Export (0) Print
Expand All

Service Tutorial 6 (C#) - Retrieving State and Displaying it Using an XML Transform

Microsoft Robotics

Glossary Item Box

Microsoft Robotics Developer StudioSend feedback on this topic

Service Tutorial 6 (C#) - Retrieving State and Displaying it Using an XML Transform

Writing an application using Decentralized Software Services (DSS) is a simple matter of orchestrating the input and output between a set of services. Services represent the interface to software or hardware and allow you to communicate between processes that perform specific functions.

This tutorial is provided in the C# language. You can find the project files for this tutorial at the following location under the Microsoft Robotics Developer Studio installation folder:

Sample location
Samples\ServiceTutorials\Tutorial6\CSharp

This tutorial teaches you how to:

Prerequisites

This tutorial uses the service written in Service Tutorial 5 (C#) - Subscribing. The service you will create is referred to as ServiceTutorial6. Feel free to start a new project or keep working in the previous project, keeping in mind that some names may differ.

Hardware

This tutorial requires no special hardware.

Software

This tutorial is designed for use with Microsoft Visual C#. You can use:

  • Microsoft Visual C# Express Edition
  • Microsoft Visual Studio Standard, Professional, or Team Edition.

You will also need Microsoft Internet Explorer or another conventional web browser.

Step 1: Get the State of Another Service

In ServiceTutorial6Types.cs, add the properties Clock and InitialTicks to the ServiceTutorial6State class. These properties will be used to demonstrate how to get the state of another service.

C#
private string _clock;

[DataMember]
public string Clock
{
    get { return _clock; }
    set { _clock = value; }
}

private int _initialTicks;

[DataMember]
public int InitialTicks
{
    get { return _initialTicks; }
    set { _initialTicks = value; }
}

In the file, ServiceTutorial6.cs, remove the line that calls _clockPort.Subscribe in the Start method and replace it with the following code. This will cause the iterator method OnStartup to run concurrently with the execution of the service.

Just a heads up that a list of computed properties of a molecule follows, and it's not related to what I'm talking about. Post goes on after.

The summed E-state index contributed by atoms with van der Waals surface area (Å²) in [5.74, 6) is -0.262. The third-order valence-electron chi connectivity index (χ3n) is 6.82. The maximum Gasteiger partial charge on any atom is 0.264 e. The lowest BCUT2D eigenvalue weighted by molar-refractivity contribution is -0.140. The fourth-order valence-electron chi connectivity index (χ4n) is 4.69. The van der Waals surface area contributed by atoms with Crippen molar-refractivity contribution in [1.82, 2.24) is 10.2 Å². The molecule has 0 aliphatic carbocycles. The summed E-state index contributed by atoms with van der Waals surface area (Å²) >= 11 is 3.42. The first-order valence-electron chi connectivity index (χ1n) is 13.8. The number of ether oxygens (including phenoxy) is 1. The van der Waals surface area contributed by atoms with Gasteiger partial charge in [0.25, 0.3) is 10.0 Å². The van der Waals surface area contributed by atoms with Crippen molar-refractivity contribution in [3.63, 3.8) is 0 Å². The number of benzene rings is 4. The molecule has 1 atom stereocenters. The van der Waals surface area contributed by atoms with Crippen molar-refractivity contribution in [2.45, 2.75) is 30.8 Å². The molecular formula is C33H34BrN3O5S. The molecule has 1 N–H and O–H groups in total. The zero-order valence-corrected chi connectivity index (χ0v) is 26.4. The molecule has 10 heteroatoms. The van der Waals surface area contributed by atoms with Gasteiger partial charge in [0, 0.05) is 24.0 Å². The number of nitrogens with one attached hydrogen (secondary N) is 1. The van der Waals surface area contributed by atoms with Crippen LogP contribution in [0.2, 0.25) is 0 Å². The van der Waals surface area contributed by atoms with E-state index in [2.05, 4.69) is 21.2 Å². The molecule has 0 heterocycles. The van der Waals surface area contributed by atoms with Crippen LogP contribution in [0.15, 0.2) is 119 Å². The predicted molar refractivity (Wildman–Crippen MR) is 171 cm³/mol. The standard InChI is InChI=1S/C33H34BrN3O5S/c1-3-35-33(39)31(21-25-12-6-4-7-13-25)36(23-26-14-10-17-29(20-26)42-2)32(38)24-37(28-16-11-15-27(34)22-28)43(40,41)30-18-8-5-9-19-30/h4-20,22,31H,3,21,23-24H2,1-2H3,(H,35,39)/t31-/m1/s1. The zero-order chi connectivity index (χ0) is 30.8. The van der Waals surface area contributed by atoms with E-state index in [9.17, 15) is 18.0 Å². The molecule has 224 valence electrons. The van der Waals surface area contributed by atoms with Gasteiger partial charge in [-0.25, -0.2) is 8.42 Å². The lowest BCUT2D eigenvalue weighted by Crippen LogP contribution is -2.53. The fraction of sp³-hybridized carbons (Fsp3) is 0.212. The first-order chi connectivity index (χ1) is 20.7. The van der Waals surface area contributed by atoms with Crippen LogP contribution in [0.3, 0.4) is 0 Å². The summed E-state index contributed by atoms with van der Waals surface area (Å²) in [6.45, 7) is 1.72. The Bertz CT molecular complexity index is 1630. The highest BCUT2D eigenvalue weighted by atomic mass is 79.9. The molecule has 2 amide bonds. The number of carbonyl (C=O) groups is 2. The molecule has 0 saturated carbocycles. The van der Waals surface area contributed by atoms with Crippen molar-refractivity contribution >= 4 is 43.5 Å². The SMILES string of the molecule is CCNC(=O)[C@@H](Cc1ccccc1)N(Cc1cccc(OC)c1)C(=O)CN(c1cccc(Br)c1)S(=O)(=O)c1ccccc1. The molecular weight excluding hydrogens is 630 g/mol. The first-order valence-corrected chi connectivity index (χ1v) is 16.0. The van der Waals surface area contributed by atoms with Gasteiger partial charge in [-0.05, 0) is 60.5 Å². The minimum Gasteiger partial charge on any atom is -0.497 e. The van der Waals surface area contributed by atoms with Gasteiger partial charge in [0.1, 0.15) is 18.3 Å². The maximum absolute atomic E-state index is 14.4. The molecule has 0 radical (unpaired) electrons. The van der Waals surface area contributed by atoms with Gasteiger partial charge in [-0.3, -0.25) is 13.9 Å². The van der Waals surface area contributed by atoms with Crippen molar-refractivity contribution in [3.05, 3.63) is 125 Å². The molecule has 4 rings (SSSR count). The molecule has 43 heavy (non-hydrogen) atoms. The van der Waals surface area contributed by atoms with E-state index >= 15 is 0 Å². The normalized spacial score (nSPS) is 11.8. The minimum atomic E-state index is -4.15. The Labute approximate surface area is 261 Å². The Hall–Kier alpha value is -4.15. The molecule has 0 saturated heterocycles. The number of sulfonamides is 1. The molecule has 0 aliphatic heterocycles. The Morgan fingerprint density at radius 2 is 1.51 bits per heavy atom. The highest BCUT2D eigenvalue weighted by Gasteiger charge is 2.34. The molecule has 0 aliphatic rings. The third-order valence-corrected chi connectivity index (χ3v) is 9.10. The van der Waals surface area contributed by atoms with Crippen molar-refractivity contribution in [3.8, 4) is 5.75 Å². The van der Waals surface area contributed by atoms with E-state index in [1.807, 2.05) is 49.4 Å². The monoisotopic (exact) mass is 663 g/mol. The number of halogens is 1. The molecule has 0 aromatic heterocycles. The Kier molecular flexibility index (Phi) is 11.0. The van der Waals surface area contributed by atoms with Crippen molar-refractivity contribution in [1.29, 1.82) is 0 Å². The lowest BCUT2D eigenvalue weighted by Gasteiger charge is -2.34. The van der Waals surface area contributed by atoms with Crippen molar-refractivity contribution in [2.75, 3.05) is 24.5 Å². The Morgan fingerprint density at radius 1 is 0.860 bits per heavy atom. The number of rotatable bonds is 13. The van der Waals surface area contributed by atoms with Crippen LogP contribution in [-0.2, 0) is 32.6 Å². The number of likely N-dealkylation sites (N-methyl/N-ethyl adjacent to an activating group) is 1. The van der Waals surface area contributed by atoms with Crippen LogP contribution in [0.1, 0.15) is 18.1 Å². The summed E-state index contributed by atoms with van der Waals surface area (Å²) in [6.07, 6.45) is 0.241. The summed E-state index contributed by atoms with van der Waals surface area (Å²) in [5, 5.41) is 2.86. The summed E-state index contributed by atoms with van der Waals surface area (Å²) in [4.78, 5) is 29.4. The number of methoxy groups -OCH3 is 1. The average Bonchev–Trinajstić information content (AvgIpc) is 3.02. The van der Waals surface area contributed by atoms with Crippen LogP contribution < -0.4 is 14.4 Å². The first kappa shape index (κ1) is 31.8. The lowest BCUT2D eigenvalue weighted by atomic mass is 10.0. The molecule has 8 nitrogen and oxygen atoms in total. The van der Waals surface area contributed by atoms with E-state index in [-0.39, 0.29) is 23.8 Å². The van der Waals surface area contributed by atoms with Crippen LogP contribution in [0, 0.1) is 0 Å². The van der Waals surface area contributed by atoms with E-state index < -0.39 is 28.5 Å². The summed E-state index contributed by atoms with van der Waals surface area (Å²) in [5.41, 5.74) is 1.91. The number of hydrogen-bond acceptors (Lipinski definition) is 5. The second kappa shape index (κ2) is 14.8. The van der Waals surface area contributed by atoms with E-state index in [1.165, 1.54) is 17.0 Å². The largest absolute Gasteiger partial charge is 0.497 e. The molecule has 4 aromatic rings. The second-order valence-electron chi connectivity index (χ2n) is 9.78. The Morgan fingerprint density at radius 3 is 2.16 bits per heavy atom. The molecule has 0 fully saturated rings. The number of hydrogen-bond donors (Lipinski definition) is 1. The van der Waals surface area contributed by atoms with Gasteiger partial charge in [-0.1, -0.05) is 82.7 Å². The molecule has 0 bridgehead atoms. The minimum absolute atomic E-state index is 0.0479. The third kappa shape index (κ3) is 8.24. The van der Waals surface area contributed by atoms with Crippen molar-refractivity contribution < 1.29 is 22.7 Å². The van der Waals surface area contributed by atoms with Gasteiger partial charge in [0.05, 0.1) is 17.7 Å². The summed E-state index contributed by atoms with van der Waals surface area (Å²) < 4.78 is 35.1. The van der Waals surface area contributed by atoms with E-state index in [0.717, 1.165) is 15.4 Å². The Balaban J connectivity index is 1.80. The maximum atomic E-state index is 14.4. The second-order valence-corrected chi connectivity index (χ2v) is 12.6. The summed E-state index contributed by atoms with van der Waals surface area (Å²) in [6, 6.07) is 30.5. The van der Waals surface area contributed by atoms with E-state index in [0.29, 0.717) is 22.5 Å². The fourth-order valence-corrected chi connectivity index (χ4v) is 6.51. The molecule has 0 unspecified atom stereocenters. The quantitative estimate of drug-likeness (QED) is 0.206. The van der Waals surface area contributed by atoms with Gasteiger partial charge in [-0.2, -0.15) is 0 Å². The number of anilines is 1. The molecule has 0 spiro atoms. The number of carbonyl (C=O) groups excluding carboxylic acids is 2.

C#
SpawnIterator(OnStartup);

Now write the OnStartup method. The first thing that this method does is send a Get message to the ServiceTutorial4 partner service. To send this message, call the Get method on the _clockPort field. This constructs and sends a Get message to the service. The iterator then returns a Choice task using yield return, where the two choices available are the two possible response message types defined by the Get message of ServiceTutorial4. In general, the Get message of a service returns the state of that service or a Fault.

Here, the state of the service is stored in a local variable state in the success path and the fault is logged in the error path.

Bb483058.hs-note(en-us,MSDN.10).gif

This function assumes that using W3C.Soap; was declared at the top of the file.

C#
private IEnumerator<ITask> OnStartup()
{
    rst4.Get get;
    yield return _clockPort.Get(GetRequestType.Instance, out get);
    rst4.ServiceTutorial4State state = get.ResponsePort;
    if (state == null)
    {
        LogError("Unable to Get state from ServiceTutorial4", (Fault)get.ResponsePort);
    }
Bb483058.hs-note(en-us,MSDN.10).gif

The above code uses a concise syntax for sending the request and handling the response. Instead of yield returning an Arbiter.Choice, here we are using an overload of the Get method that returns a Choice object. The received response is then assigned to the state variable. This is done by implicitly casting the ResponePort to the success response type (rst4.ServiceTutorial4State). If the ResponsePort is filled with a failure then the assigned state value will be null.

See Appendix B for a version of this method that uses Arbiter.Choice, which may be more familiar.

If the success path was followed, state will not be null. In that case, this code creates a new ServiceTutorial6State for the current state and populates the InitialTicks property with the current value of Ticks in the state of the ServiceTutorial4 service. The code also looks up the partner definition for the Clock partner and sets the Clock property to be the service address of the partner.

A replace message is then sent to the main port of this service to set the new state values.

C#
    else // if (state != null)
    {
        ServiceTutorial6State initState = new ServiceTutorial6State();
        initState.InitialTicks = state.Ticks;

        PartnerType partner = FindPartner("Clock");